It was also possible to deprive of citizenship for “extremism” before – the previous version of the Law allowed doing this only in relation to persons, who were convicted under one of the 24 Articles of the Criminal Code and received citizenship not by birth, but as a result of admission to the citizenship of the Republic of Belarus. Whereas now, citizenship can also be deprived of people, who received it by birth and for a much wider list of acts. The new law also stipulates that “in the event that legal facts relevant for making decisions on citizenship issues arose before this Law entered into force, then decisions on citizenship issues are made in accordance with this Law.” This means that people can be deprived of citizenship for actions that were committed before the Law entered into force, including for activities in 2020-2022, disapproved by the authorities. Thus, the Law has retroactive effect and, at the same time, increases responsibility, which contradicts Article 104 of the Constitution of the Republic of Belarus, which states that the laws shall not have retroactive effect, except in cases where they mitigates or cancels the responsibility of citizens.
It is obvious that the two legislative changes mentioned above are elements of a complex mechanism created to punish people who are persecuted on political grounds, but who are abroad and are beyond the reach of law enforcement agencies. It should be mentioned that the authorities also announced more radical measures against people who fled abroad, which were not included in the final draft of the Law. In particular, the head of the Ministry of Internal Affairs Ivan Kubrakov suggested a ban on the entry of Belarusians who were deprived of citizenship for “extremism” for 30 years as a “preventive measures.”
The Chairman of the Council of the Republic, Natalya Kochanova, also announced the soon-to-be-adopted amendments to the laws on the activities of political parties and other public associations. She mentioned that the amendments will include norms on “inciting hatred, extremism.”
At the beginning of September 2022, A. Lukashenko announced the preparation of an amnesty draft dedicated to the Day of National Unity, which, according to the Presidential Decree, is celebrated on September 17. On 6 September 2022, Prosecutor General Andrey Shved claimed that at least 8,000 people would be released under the amnesty. He noted that the Prosecutor General’s Office was strongly against the amnesty act extending to “persons who encroached on the sovereignty, independence, constitutional order of the country in 2020-2021,” however, Lukashenko gave orders “to approach this issue individually, and first of all through the institution of pardon.” Shved added that some people who “committed crimes related to extremism” could be released, but only on condition of repentance and appeal to the president for pardon. As of the end of September, it is not known about the release of political prisoners under an amnesty, except for several cases – for example, the release of “Radio Svoboda” journalist Oleg Gruzdilovich and human rights activist Tatyana Lasitsa. They, however, were released not under a mass amnesty, but under an individual pardon decree.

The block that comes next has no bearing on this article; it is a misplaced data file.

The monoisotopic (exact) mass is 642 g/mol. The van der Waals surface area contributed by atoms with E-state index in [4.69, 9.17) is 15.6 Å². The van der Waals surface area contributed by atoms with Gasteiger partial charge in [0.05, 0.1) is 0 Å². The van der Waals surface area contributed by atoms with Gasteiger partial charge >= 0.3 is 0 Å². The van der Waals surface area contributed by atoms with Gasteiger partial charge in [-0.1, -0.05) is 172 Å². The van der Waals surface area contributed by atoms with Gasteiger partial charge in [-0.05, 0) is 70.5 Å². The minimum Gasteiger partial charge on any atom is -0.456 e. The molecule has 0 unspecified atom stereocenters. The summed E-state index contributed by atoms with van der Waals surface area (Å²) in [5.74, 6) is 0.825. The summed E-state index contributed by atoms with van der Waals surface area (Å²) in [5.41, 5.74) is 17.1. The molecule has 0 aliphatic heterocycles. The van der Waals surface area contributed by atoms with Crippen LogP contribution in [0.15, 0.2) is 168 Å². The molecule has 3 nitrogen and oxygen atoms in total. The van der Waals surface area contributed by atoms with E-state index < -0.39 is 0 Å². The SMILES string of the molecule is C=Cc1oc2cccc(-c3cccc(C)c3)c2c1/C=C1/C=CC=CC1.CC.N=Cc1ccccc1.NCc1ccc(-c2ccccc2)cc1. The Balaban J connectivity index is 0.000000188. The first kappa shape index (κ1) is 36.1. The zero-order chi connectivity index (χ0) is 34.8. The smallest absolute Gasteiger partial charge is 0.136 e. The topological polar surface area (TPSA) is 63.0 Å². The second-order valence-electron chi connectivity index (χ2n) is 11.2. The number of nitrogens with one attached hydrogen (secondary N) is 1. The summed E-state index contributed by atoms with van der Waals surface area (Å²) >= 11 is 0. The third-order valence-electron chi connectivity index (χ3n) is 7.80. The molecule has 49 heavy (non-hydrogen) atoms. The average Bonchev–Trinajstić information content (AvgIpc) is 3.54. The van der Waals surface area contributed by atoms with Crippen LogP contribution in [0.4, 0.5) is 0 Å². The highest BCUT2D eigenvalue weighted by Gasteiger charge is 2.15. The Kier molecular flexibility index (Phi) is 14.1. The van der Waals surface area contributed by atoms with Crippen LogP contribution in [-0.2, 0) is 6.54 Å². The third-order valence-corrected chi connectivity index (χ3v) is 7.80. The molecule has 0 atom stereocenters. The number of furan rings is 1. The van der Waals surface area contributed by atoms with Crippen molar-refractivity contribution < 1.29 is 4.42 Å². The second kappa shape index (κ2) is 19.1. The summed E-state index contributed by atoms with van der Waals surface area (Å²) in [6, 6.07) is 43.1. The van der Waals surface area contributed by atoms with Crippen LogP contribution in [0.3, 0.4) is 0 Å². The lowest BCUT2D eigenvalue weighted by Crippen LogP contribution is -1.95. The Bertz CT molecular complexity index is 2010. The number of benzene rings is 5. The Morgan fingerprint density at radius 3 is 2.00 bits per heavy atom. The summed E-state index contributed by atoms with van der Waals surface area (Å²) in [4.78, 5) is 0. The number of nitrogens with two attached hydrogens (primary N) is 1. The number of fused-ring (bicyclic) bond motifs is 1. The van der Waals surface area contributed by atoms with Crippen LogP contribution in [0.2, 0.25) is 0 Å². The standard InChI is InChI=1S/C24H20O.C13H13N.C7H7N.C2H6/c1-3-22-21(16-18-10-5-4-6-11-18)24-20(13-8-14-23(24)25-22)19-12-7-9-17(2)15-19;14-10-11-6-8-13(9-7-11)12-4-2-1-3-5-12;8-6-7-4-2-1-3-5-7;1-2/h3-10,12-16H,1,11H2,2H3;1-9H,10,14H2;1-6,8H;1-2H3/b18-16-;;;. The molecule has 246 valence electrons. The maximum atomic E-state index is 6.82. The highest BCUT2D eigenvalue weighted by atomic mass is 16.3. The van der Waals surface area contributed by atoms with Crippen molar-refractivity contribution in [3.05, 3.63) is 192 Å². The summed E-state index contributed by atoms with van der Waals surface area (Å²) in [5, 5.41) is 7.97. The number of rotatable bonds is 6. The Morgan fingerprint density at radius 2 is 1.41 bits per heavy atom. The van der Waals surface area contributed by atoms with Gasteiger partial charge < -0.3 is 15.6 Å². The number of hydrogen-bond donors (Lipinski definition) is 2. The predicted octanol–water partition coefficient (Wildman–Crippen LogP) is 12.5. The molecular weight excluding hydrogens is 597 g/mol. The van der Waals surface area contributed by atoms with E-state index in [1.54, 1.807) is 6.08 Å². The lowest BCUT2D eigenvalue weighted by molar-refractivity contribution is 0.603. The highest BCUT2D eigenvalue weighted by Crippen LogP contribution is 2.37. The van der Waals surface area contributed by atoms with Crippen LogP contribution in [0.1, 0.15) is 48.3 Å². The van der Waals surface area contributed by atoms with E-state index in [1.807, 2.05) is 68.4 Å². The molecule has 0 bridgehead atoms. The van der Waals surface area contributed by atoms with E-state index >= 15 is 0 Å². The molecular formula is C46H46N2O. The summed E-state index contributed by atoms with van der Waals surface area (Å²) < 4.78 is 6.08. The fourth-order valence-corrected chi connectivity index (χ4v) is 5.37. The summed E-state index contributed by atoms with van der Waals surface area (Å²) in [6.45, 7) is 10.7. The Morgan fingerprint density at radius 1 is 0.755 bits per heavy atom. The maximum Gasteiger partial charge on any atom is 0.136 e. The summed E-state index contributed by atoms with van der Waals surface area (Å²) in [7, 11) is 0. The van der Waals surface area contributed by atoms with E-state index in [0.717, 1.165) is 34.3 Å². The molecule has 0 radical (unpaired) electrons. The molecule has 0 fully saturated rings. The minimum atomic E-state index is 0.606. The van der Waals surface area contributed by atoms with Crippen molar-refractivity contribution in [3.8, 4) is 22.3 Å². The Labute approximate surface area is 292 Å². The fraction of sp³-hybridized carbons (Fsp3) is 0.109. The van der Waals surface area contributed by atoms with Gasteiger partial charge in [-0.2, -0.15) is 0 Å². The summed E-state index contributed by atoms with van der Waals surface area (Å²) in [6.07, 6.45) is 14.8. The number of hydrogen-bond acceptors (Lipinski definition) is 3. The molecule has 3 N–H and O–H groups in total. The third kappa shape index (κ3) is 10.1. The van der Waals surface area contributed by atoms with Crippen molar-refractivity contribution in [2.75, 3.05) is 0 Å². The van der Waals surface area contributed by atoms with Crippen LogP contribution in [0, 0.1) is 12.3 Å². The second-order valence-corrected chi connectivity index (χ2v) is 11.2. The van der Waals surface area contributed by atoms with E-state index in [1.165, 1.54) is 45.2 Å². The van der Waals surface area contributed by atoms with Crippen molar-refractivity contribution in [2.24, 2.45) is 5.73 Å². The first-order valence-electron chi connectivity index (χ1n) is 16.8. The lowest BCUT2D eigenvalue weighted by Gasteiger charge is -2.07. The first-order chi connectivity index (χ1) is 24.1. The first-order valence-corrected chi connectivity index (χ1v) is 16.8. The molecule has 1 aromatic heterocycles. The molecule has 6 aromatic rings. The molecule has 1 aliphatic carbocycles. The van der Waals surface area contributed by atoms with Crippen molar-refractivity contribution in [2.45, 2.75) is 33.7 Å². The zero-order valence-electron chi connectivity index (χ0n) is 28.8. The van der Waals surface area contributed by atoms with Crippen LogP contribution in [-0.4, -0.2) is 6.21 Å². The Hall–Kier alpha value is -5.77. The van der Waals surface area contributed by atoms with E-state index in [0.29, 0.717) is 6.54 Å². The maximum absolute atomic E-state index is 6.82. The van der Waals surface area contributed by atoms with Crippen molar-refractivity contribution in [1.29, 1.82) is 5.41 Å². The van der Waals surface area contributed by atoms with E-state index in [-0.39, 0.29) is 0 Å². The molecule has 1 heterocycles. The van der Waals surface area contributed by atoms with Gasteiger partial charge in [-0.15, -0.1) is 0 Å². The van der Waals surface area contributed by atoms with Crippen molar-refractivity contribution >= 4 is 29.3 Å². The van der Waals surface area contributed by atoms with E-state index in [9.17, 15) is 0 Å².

The period was marked by the participation of state authorities representatives in international events dedicated to the fight against “nazism,” “extremism,” and “terrorism.” On 23 August 2022, a representative of the Prosecutor General’s Office, Igor Moroz, took part in the First International Anti-Fascist Congress. In his report, he spoke about the actions taken against the rehabilitation of nazism in Belarus – in particular, about the newly introduced responsibility for the rehabilitation of nazism, “including in such forms as discrediting the role of the USSR in the war and glorifying nazi ideology, demonstrating nazi symbols, glorifying nazi criminals.” He also mentioned the investigation of the criminal case on the genocide of Belarusians (in which, in his opinion, Lithuania and Latvia did not provide the necessary support) and the new law that criminalizes the denial of the genocide of the Belarusian people. On August 9-11, 2022, Minsk hosted a seminar for representatives of the Commonwelath of Independent States countries named “Risk Assessment of the Non-Commercial Organizations Sector,” which raised the issue of the fight against the financing of terrorism through non-profit organizations. During this seminar, the representative of the State Control Committee Vyacheslav Reut, stated that “Belarus already has a certain negative experience in 2020, when non-profit organizations were involved in illegal activities.” According to Reut, the authorities will soon conduct a “national risk assessment” in the Non-Commercial Organizations sector in order to “focus on organizations being at high risk: of being involved in terrorism financing.